News 2008

 

Raila reiterates Government plan to save Mau



EA STANDARD

11/08/2008

By Wandera Ojanji And Nick Oluoch



All settlers of the Mau Forest complex - whether legal or otherwise - will have to move out.

This was the stern message from Prime Minister Raila Odinga when he opened the 10th Biennial Conference of the International Society for Ecological Economics in Nairobi, on Saturday evening.

Raila reiterated the Governmentís determination to ensure the restoration and protection of Kenyaís largest water tower ó the Mau Forest.

There are four other towers, including Mount Kenya.

The PM blamed corrupt practices and landlessness as factors for the destruction of the forest.

"Nearly two decades ago, large portions of the forest were given to farmers and well-connected individuals. But we are now determined that the Mau Forest Complex must be saved and the farmers asked to move out," Raila said.

strong resistance

He said while it was natural for the settlers and illegal loggers to resist attempts to move them out, the Government could not allow Kenyans to continue suffering at the expense of a few individuals.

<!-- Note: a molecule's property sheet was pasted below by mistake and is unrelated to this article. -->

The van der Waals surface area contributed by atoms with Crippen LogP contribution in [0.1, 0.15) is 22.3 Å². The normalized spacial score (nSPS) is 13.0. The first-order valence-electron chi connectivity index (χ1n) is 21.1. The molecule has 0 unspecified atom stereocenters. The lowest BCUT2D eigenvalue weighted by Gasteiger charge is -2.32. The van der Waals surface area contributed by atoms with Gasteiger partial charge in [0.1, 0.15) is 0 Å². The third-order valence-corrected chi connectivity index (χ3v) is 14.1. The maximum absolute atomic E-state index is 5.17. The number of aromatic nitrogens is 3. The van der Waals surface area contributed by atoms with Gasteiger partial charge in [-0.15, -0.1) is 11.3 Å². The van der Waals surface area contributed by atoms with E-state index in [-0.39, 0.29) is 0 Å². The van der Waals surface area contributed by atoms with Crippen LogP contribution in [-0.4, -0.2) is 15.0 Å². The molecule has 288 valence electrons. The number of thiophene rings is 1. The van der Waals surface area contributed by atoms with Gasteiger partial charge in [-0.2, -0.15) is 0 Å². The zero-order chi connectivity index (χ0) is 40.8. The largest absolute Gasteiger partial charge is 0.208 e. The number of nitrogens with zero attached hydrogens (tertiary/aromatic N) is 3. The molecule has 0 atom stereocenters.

"There is strong resistance from those who are now in the forest, from the illegal loggers, as well as sections of their linked communities," Raila disclosed.

He added: "But our message to all of them is very simple: Those who will gain the most from Mauís restoration are the people of the immediate region."

Raila dismissed claims that the Government was saving the Mau merely because of bowing to pressure from environmentalists, or discriminating against the local people in order to serve their national interests.

Reiterating the importance of Mau, Raila noted that the forest was key to the livelihood of millions of people in the region, who depend on the major rivers it generates for survival and food production.

In addition, the rivers provide water for cash crops that sustain millions of people and animals. The Masai Mara Game Reserve, one of the Ten New Wonders of the World, would be no more if Mara Riverís waters kept receding, warned Raila.

special treatment

At the same time, Forestry and Wildlife Minister Noah Wekesa has said people who have encroached on the Mau Forest should not expect special treatment from the Government. The minister said those in other catchment regions had left and there was no reason why those in Mau should insist on living in the forest.

"Many people were made landless by the colonialists. They have not gone to grab forestland," Wekesa said, adding that even some of his Kwanza constituents were landless, but had not encroached the land in Cherangany Forest.

The minister was speaking at Migori Teachersí College during the institutionís 23rd graduation at the weekend.

 

 

OGIEK HOME